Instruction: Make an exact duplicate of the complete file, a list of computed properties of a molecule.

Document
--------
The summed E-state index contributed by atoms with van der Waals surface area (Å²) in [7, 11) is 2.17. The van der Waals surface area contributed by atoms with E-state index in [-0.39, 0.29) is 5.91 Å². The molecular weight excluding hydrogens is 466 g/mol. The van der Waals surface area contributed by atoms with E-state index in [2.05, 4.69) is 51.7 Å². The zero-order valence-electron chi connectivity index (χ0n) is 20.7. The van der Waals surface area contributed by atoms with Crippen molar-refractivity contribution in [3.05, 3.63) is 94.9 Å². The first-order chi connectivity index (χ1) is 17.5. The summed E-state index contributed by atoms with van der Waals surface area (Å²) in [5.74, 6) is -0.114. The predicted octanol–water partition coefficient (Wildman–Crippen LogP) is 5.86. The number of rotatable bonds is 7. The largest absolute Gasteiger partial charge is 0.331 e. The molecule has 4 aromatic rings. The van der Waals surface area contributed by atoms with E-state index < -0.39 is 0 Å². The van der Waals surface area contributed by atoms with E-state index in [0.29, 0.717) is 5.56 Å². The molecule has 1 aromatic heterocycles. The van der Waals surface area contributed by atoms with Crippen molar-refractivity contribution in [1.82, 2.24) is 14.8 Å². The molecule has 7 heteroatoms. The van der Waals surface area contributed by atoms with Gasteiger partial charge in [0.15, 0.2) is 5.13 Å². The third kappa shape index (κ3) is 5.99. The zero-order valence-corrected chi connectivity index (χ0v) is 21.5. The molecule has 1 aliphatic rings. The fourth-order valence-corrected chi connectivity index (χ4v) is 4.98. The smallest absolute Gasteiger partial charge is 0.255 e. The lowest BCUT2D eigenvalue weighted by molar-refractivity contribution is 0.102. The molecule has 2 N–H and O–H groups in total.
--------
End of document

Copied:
The summed E-state index contributed by atoms with van der Waals surface area (Å²) in [7, 11) is 2.17. The van der Waals surface area contributed by atoms with E-state index in [-0.39, 0.29) is 5.91 Å². The molecular weight excluding hydrogens is 466 g/mol. The van der Waals surface area contributed by atoms with E-state index in [2.05, 4.69) is 51.7 Å². The zero-order valence-electron chi connectivity index (χ0n) is 20.7. The van der Waals surface area contributed by atoms with Crippen molar-refractivity contribution in [3.05, 3.63) is 94.9 Å². The first-order chi connectivity index (χ1) is 17.5. The summed E-state index contributed by atoms with van der Waals surface area (Å²) in [5.74, 6) is -0.114. The predicted octanol–water partition coefficient (Wildman–Crippen LogP) is 5.86. The number of rotatable bonds is 7. The largest absolute Gasteiger partial charge is 0.331 e. The molecule has 4 aromatic rings. The van der Waals surface area contributed by atoms with E-state index < -0.39 is 0 Å². The van der Waals surface area contributed by atoms with E-state index in [0.29, 0.717) is 5.56 Å². The molecule has 1 aromatic heterocycles. The van der Waals surface area contributed by atoms with Crippen molar-refractivity contribution in [1.82, 2.24) is 14.8 Å². The molecule has 7 heteroatoms. The van der Waals surface area contributed by atoms with Gasteiger partial charge in [0.15, 0.2) is 5.13 Å². The third kappa shape index (κ3) is 5.99. The zero-order valence-corrected chi connectivity index (χ0v) is 21.5. The molecule has 1 aliphatic rings. The fourth-order valence-corrected chi connectivity index (χ4v) is 4.98. The smallest absolute Gasteiger partial charge is 0.255 e. The lowest BCUT2D eigenvalue weighted by molar-refractivity contribution is 0.102. The molecule has 2 N–H and O–H groups in total.